Human Sexuality Course

sexualityandholylongingLast week I began the Human Sexuality course. It is a cross-listed course in our graduate school for both doctoral-level psychology students and masters-level counseling students. We are going over various perspectives on human sexuality, beginning last week with theological perspectives and sociocultural perspectives. Tomorrow and Wednesday we’ll be discussing biological perspectives and clinical perspectives. 

Once we’ve taken this overview of the various perspectives on human sexuality, we will focus on the clinical dimensions of our work. We begin with the sexual dysfunctions, such as desire disorders, arousal disorders, and so on, then turn our attention to the paraphilias and sexual addiction. We wrap up the course with discussions of gender identity and sexual identity. It is a fast five weeks!

The picture I’ve got here is of Lisa McMinn’s book, Sexuality & Holy Longing. I like it as the integration resource for the course. We read other standard texts, such as Principles & Practice of Sex Therapy, but McMinn’s book is one of the best resources from a Christian perspective. For example, we just read and discussed her first chapter on rites of passage. She deals with the different rites of passages that males and females experience in our culture today. She argues that for males those rites of passage often deal with competencies, while for females the rites of passage center more on physical changes. It was a good discussion, as students often have their own experiences with rites of passage and may agree with or take issues with some of the points raised in the book.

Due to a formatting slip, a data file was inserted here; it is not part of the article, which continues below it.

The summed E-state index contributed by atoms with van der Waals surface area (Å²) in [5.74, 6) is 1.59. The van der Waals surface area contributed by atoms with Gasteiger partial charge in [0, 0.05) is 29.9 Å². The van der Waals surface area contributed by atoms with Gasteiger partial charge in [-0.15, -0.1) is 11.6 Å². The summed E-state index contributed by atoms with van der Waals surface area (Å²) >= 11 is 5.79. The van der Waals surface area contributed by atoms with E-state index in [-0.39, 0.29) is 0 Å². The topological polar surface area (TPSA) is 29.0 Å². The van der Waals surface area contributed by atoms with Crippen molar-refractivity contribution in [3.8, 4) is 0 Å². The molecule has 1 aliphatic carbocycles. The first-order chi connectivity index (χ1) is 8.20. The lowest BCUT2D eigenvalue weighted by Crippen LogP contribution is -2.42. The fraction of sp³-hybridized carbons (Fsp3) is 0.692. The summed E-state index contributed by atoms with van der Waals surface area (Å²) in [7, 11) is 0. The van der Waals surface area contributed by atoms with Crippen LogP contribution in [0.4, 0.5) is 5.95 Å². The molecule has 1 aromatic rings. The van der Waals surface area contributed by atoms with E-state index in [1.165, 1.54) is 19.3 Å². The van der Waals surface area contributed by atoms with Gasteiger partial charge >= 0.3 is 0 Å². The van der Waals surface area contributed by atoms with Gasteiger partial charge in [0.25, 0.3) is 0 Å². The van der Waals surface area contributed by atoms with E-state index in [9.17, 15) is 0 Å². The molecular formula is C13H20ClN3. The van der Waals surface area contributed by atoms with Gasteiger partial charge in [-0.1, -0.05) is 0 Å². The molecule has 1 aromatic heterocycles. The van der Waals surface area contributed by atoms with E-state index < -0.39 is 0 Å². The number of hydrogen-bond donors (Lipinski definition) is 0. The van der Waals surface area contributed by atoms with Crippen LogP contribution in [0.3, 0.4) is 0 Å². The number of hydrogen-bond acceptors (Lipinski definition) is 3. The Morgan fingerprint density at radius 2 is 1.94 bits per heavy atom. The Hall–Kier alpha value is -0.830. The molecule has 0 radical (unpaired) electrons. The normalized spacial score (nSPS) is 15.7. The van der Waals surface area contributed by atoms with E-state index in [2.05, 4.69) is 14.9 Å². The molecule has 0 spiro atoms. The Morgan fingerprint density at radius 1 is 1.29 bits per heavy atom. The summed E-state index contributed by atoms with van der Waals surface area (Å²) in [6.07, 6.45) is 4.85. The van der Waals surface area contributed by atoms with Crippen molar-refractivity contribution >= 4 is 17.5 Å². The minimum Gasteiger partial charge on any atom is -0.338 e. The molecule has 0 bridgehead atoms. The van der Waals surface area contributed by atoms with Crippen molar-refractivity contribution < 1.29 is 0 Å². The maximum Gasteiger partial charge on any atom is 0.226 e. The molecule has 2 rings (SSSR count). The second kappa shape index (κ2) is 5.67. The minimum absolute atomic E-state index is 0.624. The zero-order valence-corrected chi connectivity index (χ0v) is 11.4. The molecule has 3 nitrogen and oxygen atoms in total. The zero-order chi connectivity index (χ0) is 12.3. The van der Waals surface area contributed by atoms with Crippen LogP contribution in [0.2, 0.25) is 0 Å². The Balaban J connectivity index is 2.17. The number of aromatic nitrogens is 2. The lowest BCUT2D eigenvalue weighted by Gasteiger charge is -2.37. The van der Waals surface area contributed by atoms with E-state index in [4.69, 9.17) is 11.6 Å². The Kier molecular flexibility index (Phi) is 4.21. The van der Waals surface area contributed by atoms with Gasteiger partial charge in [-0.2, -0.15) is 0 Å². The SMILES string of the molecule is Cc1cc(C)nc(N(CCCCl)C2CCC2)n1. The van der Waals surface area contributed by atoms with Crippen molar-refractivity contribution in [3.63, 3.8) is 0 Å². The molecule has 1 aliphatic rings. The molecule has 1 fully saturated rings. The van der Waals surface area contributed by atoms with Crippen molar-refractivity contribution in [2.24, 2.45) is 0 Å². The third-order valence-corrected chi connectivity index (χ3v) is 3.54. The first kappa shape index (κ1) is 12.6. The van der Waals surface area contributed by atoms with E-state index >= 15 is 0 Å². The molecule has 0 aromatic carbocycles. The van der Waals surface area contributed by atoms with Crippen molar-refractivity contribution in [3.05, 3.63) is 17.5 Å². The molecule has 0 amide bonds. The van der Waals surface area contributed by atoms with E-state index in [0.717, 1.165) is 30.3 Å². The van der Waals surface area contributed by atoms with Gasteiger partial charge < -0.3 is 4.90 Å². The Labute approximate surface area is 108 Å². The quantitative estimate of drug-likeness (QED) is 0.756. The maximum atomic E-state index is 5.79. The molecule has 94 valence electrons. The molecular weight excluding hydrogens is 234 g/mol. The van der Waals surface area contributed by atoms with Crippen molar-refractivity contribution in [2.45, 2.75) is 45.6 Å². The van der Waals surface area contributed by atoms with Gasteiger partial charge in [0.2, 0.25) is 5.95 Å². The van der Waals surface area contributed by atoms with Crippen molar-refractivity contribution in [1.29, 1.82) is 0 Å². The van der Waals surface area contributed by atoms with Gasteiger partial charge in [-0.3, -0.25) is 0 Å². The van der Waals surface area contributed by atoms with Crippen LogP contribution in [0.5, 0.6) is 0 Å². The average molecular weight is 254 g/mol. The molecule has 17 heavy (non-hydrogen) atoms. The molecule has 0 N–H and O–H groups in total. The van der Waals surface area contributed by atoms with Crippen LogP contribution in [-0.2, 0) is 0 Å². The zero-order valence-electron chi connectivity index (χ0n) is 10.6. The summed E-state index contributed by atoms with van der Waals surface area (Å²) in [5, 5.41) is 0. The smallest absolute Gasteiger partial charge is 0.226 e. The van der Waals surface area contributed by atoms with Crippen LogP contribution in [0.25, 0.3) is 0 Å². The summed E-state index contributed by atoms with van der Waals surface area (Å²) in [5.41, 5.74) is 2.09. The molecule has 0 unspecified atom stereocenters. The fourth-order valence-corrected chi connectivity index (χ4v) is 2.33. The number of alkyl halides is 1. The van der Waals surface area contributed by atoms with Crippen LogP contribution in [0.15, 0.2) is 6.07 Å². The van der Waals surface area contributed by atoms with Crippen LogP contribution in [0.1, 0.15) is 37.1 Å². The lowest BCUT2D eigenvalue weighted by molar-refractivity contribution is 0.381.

In any case, I appreciated the observation that young people today will have rites of passage, whether or not parents or others are intentional about them. We may not think of our culture as one that has rites of passage, but we do. It is important, then, to consider ways to foster intentional rites of passage. These would be intentional benchmarks or experiences that carry the meaning that a Christian, for example, wishes to communicate in the area of human sexuality and sexual behavior, as well as broader issues of personal growth and maturity.

The local church already participates in this to some extent when it provides baptisms, marriage ceremonies, and so on. But the church may want to think more about what it means to grow into manhood or womanhood, and which rites of passages are appropriate in communicating a ‘coming of age’ if you will. Again, the argument is that these will occur in the life of the young person, so the church may want to be intentional about it.

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